Open main menu

Page:Mrs Beeton's Book of Household Management.djvu/1549

This page has been validated.

Peptonized Foods

Peptonized foods are most valuable for those who suffer from severe indigestion, also in cases of dyspepsia and gastritis, or when the patient is unable to take milk in its natural form.

The chief peptonizing agents are pepsine and liquor pancreaticus, and the food when acted upon becomes partially predigested and consequently more readily absorbed. When the natural digestive juices are deficient, and the stomach is unable to properly perform its office, those who suffer from this cause may, by employing one of these valuable agents, be supplied with more varied food than they would otherwise be able to digest. During the process of peptonization a slightly bitter taste is developed, but this may be arrested before it becomes too pronounced by bringing whatever is being acted upon quickly to boiling point. The following simple recipes will sufficiently illustrate the principles of peptonization.


Ingredients.—½ a lb. of finely-shredded lean beef, 1 teaspoonful of liquor pancreaticus, 20 grains of bi-carbonate of soda, ½ a pint of water, a pinch of salt.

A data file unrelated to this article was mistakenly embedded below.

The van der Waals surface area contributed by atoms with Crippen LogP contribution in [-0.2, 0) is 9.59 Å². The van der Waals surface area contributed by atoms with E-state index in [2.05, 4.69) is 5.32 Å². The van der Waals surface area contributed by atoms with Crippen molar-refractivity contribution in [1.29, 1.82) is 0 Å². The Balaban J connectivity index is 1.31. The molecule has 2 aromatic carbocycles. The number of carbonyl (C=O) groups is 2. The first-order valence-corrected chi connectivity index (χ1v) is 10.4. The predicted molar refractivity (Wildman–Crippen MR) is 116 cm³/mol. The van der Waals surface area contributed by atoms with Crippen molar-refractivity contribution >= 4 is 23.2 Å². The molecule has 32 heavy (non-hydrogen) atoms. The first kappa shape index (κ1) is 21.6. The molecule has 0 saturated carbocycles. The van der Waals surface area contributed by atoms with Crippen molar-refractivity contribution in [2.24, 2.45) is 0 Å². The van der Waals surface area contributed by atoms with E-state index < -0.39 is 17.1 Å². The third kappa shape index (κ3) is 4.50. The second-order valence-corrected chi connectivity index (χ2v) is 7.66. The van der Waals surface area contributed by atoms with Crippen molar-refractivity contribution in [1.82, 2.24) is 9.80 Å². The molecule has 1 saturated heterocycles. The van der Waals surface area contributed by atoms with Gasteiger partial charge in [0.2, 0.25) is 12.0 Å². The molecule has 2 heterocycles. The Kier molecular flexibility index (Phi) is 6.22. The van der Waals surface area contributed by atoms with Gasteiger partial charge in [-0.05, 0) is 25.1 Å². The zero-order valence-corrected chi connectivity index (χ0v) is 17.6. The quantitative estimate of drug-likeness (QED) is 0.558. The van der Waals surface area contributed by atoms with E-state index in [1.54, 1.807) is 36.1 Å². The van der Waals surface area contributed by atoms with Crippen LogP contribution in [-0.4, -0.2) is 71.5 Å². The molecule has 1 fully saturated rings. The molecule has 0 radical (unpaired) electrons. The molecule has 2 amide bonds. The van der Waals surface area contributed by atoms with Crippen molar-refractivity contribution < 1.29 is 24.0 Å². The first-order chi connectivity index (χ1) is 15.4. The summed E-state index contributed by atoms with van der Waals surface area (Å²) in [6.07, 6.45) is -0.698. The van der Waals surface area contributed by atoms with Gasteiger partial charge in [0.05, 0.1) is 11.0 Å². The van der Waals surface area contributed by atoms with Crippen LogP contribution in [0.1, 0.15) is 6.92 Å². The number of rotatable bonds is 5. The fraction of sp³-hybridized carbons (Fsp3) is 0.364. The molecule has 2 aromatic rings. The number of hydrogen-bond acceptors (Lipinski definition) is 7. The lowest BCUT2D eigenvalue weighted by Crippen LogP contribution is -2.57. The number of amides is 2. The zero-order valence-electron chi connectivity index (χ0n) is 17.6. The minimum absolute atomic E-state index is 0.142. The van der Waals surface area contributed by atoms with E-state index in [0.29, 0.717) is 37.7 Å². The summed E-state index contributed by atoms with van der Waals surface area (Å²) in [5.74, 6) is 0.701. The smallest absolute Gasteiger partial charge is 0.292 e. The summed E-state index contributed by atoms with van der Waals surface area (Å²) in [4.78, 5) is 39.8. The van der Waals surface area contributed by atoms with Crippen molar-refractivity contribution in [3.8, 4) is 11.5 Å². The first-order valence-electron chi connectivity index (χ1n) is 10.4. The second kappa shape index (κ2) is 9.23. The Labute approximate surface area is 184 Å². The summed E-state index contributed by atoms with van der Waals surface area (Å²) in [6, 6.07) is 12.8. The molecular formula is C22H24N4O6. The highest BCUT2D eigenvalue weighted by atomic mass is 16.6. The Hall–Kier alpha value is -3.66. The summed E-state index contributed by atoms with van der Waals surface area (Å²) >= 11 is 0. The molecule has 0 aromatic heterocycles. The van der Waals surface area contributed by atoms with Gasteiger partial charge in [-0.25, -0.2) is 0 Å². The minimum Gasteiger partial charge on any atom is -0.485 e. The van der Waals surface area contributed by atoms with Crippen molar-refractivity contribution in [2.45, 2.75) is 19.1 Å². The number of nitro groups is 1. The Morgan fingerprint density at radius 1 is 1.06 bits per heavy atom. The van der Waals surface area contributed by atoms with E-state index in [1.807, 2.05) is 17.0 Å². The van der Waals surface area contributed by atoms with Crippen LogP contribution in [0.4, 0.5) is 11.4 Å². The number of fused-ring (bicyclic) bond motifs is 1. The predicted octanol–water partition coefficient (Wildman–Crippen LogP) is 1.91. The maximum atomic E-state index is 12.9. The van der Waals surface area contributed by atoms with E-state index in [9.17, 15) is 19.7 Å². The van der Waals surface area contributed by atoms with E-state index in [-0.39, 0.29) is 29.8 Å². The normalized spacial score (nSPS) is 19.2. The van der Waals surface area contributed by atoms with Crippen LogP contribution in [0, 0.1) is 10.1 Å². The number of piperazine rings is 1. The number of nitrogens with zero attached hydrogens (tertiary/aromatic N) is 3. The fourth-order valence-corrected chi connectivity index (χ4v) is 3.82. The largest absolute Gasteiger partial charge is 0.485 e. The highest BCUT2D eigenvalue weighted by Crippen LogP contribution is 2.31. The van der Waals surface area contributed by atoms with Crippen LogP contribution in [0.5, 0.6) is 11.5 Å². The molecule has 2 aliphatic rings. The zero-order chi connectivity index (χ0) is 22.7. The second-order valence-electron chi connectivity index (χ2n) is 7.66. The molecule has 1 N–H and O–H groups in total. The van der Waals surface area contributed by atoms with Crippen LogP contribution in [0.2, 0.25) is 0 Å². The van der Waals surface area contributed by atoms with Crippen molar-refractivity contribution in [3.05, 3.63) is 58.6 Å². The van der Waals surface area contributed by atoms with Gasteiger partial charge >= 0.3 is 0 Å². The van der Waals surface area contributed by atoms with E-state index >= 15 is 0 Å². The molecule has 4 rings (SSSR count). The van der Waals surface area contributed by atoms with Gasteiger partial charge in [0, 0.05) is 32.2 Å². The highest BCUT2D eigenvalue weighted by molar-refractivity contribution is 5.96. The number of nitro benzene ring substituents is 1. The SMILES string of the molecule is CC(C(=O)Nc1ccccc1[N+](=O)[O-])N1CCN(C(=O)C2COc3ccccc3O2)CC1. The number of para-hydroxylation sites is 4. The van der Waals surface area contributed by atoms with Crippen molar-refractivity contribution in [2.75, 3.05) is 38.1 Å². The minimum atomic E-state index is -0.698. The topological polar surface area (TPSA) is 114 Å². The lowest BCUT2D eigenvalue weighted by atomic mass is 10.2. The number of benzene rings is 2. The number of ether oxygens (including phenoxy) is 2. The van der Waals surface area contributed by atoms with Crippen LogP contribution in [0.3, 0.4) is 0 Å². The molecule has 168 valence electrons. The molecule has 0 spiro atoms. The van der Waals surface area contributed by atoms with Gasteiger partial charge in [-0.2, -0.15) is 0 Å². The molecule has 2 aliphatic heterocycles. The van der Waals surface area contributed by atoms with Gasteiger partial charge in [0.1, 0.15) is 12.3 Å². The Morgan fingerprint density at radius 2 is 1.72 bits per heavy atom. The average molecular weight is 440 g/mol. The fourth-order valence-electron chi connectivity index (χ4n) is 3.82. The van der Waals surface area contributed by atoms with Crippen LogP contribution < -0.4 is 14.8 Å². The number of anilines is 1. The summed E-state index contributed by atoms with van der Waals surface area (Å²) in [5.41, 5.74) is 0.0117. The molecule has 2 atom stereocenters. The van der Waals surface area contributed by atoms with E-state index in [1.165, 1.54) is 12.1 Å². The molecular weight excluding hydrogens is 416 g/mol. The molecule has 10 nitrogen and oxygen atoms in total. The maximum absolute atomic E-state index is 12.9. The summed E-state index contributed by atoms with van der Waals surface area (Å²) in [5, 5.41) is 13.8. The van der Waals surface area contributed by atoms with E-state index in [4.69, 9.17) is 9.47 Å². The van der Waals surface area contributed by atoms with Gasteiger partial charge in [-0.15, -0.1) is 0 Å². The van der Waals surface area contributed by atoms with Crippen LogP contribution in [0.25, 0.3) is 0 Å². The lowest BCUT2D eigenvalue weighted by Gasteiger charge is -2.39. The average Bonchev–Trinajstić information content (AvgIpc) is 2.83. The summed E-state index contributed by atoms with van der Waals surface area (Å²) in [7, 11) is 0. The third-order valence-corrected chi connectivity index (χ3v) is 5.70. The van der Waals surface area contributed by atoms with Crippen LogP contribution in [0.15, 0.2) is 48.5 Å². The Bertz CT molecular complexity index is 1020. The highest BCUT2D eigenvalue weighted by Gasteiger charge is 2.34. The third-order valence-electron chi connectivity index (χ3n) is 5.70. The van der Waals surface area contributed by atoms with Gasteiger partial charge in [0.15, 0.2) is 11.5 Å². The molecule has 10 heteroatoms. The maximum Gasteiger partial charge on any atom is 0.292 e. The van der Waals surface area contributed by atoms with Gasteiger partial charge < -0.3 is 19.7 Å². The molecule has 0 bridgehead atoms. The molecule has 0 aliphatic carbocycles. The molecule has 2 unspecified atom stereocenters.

Method.—Put the water, beef and bi-carbonate of soda into a stewpan, heat slowly to 140° F., stirring gently meanwhile, and keep at this temperature for about ½ an hour. Remove from the fire, and when it has cooled down to a lukewarm temperature, add the liquor pancreaticus, and allow the vessel to remain covered in a warm place for about 1 hour. Then strain, bring to the boil season to taste, and serve.

Time.—1¾ hours. Average Cost, 1s.


Ingredients.—½ a pint of peptonized beef tea, ½ an oz. of sheet gelatine.

Method.—Make the beef tea as directed in the preceding recipe, then strain and bring to boiling point. Soften the gelatine in a little cold water, add it to the beef tea, and stir until dissolved. Strain into a mould previously rinsed with cold water, and keep in a cold place until set.

Time.—2 hours. Average Cost, 1s. 1d.


Ingredients.—½ a pint of milk, ¼ of a pint of water, 1 dessertspoonful of liquor pancreaticus, 20 grains of bi-carbonate of soda.

Method.—Put the milk and water into an enamelled stewpan, heat it to 140° F., then pour it into a jug containing the liquor pancreaticus